Red Cross Mass Casualty Certificates Awarded to ECPI Students and Faculty

Several ECPI University students in Virginia Beach completed the Red Cross Mass Casualty Certification Training on August 19. Disaster response training courses are open to the public but are designed primarily for those individuals wishing to begin or continue training for the local Disaster Action Team (DAT) or the National Disaster Services Human Resources (DSHR) System. The purpose is to provide information about ways participants can help their community prevent, prepare for and respond to emergencies and disasters. The Mass Casualty Disaster course is designed to prepare employees and volunteers to plan for and respond to mass casualty disasters.

Nine students from Homeland Security, three students studying criminal justice and two faculty members received the certification.

Danny Roggers: Real Student. Real Story.

We hear so many great success stories from our students and graduates. We wanted to share one that appeared on the Association of Private Sector Colleges and Universities (APSCU) YouTube page. APSCU is a voluntary membership organization of accredited, private, postsecondary schools, institutes, colleges and universities that provide career-specific educational programs.

Thanks for sharing your story Danny.

Brooke Schaefer: Real Student. Real Story.

We hear so many great success stories from our students and graduates. We wanted to share one that appeared on the Association of Private Sector Colleges and Universities (APSCU) YouTube page. APSCU is a voluntary membership organization of accredited, private, postsecondary schools, institutes, colleges and universities that provide career-specific educational programs.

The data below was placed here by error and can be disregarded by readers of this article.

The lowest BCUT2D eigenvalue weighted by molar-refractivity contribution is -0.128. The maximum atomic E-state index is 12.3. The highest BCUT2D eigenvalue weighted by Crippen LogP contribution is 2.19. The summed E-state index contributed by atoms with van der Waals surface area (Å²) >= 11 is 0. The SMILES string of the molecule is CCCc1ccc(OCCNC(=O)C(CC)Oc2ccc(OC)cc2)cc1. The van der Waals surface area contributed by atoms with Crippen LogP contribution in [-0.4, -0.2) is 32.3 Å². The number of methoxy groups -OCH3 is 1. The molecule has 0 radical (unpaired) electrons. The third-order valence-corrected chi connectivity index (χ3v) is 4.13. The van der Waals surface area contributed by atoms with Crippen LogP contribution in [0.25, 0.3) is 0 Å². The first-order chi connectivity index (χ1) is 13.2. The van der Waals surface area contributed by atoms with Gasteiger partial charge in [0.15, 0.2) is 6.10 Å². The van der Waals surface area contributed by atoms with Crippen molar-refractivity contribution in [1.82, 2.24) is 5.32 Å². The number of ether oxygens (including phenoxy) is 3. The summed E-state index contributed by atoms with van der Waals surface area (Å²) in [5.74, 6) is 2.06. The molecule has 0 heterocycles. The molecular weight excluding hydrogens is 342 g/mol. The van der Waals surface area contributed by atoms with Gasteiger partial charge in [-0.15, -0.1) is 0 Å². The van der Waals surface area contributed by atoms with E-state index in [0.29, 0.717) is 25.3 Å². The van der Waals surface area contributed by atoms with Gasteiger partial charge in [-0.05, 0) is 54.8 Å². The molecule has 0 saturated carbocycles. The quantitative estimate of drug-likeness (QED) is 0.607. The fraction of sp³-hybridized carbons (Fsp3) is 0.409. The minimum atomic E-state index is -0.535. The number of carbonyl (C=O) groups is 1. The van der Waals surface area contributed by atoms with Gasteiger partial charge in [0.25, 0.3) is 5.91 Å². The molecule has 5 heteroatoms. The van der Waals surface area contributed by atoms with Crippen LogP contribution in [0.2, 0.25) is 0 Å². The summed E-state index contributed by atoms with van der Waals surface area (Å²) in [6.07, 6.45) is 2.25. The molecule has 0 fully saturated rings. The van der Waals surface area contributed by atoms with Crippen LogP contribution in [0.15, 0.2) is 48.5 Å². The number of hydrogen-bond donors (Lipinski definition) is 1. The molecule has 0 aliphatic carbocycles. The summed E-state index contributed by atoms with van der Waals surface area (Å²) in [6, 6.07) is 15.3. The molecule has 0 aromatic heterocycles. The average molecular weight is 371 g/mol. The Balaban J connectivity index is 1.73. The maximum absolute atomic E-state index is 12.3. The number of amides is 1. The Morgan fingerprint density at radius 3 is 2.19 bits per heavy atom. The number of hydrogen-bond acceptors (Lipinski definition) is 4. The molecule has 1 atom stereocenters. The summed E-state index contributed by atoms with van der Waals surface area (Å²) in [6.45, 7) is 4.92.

Brooke shares her story as a student in criminal justice.

Today’s FBI: An Inside Look for Criminal Justice Students

A group of 40 students, graduates and staff from ECPI University’s Virginia Beach, Online, Newport News, Richmond Moorefield and Richmond Innsbrook campuses attentively absorbed the FBI’s Community Relations Executive Seminar Training (CREST) at the Virginia Beach campus on June 3. The event was organized with the assistance of the FBI Norfolk Division’s Community Outreach Specialist and Associate Dean of Criminal Justice, Ife Alexander-Caines. The CREST covered topics such as: recruitment, cyber-crime, terrorism, foreign counterintelligence, white collar crime, the FBI’s community outreach programs and the changing face of the FBI.

Vanessa Torres, the Community Outreach/Media Specialist for Norfolk’s FBI, spoke to the group about the Norfolk Division’s Community Outreach Program and some of the FBI’s initiatives. The CREST Program helps adults learn about the mission, goals, history and internal workings of the FBI. Community outreach for the FBI shifted after 9/11 to be more targeted to adults and businesses to raise terrorism awareness. “It is an effort to build trust and collaboration in the community,” said Torres. “The public became the eyes and ears of the FBI.”